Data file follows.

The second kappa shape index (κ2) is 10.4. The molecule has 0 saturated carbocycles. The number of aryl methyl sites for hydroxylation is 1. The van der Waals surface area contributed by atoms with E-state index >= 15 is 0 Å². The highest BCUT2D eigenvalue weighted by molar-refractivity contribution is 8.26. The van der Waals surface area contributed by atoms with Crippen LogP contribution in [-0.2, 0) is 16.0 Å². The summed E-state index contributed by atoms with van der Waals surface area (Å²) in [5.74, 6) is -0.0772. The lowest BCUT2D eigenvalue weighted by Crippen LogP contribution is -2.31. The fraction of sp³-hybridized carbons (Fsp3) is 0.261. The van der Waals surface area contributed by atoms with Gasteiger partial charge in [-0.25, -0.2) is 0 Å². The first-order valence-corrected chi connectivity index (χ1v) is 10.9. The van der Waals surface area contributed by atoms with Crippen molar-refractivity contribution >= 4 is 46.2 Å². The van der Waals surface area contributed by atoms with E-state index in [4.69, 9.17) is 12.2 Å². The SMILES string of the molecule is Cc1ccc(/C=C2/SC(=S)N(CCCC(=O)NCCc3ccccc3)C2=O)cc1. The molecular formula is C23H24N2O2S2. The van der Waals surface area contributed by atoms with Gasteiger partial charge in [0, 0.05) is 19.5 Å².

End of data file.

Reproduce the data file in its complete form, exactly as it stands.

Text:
The second kappa shape index (κ2) is 10.4. The molecule has 0 saturated carbocycles. The number of aryl methyl sites for hydroxylation is 1. The van der Waals surface area contributed by atoms with E-state index >= 15 is 0 Å². The highest BCUT2D eigenvalue weighted by molar-refractivity contribution is 8.26. The van der Waals surface area contributed by atoms with Crippen LogP contribution in [-0.2, 0) is 16.0 Å². The summed E-state index contributed by atoms with van der Waals surface area (Å²) in [5.74, 6) is -0.0772. The lowest BCUT2D eigenvalue weighted by Crippen LogP contribution is -2.31. The fraction of sp³-hybridized carbons (Fsp3) is 0.261. The van der Waals surface area contributed by atoms with Gasteiger partial charge in [-0.25, -0.2) is 0 Å². The first-order valence-corrected chi connectivity index (χ1v) is 10.9. The van der Waals surface area contributed by atoms with Crippen molar-refractivity contribution >= 4 is 46.2 Å². The van der Waals surface area contributed by atoms with E-state index in [4.69, 9.17) is 12.2 Å². The SMILES string of the molecule is Cc1ccc(/C=C2/SC(=S)N(CCCC(=O)NCCc3ccccc3)C2=O)cc1. The molecular formula is C23H24N2O2S2. The van der Waals surface area contributed by atoms with Gasteiger partial charge in [0, 0.05) is 19.5 Å².